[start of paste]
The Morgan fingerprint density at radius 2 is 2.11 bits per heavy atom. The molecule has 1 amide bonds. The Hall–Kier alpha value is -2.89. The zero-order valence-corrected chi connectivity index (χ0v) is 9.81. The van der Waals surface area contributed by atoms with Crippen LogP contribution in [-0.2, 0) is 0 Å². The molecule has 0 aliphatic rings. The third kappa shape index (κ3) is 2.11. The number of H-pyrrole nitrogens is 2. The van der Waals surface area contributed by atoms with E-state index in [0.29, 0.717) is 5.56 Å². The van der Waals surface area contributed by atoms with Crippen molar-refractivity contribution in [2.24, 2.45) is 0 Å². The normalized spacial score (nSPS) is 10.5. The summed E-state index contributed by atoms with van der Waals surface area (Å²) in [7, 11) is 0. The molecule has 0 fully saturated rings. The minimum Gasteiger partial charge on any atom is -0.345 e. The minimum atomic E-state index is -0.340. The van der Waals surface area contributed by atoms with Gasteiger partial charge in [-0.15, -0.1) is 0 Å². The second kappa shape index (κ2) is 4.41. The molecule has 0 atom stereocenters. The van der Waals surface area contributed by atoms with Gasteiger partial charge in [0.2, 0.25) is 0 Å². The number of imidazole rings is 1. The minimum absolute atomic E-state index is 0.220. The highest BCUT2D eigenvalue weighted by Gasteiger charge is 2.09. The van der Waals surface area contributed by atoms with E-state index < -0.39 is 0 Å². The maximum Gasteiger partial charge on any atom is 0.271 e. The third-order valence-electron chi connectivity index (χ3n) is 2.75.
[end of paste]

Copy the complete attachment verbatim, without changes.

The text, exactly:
The Morgan fingerprint density at radius 2 is 2.11 bits per heavy atom. The molecule has 1 amide bonds. The Hall–Kier alpha value is -2.89. The zero-order valence-corrected chi connectivity index (χ0v) is 9.81. The van der Waals surface area contributed by atoms with Crippen LogP contribution in [-0.2, 0) is 0 Å². The molecule has 0 aliphatic rings. The third kappa shape index (κ3) is 2.11. The number of H-pyrrole nitrogens is 2. The van der Waals surface area contributed by atoms with E-state index in [0.29, 0.717) is 5.56 Å². The van der Waals surface area contributed by atoms with Crippen molar-refractivity contribution in [2.24, 2.45) is 0 Å². The normalized spacial score (nSPS) is 10.5. The summed E-state index contributed by atoms with van der Waals surface area (Å²) in [7, 11) is 0. The molecule has 0 fully saturated rings. The minimum Gasteiger partial charge on any atom is -0.345 e. The minimum atomic E-state index is -0.340. The van der Waals surface area contributed by atoms with Gasteiger partial charge in [-0.15, -0.1) is 0 Å². The second kappa shape index (κ2) is 4.41. The molecule has 0 atom stereocenters. The van der Waals surface area contributed by atoms with Gasteiger partial charge in [0.2, 0.25) is 0 Å². The number of imidazole rings is 1. The minimum absolute atomic E-state index is 0.220. The highest BCUT2D eigenvalue weighted by Gasteiger charge is 2.09. The van der Waals surface area contributed by atoms with E-state index < -0.39 is 0 Å². The maximum Gasteiger partial charge on any atom is 0.271 e. The third-order valence-electron chi connectivity index (χ3n) is 2.75.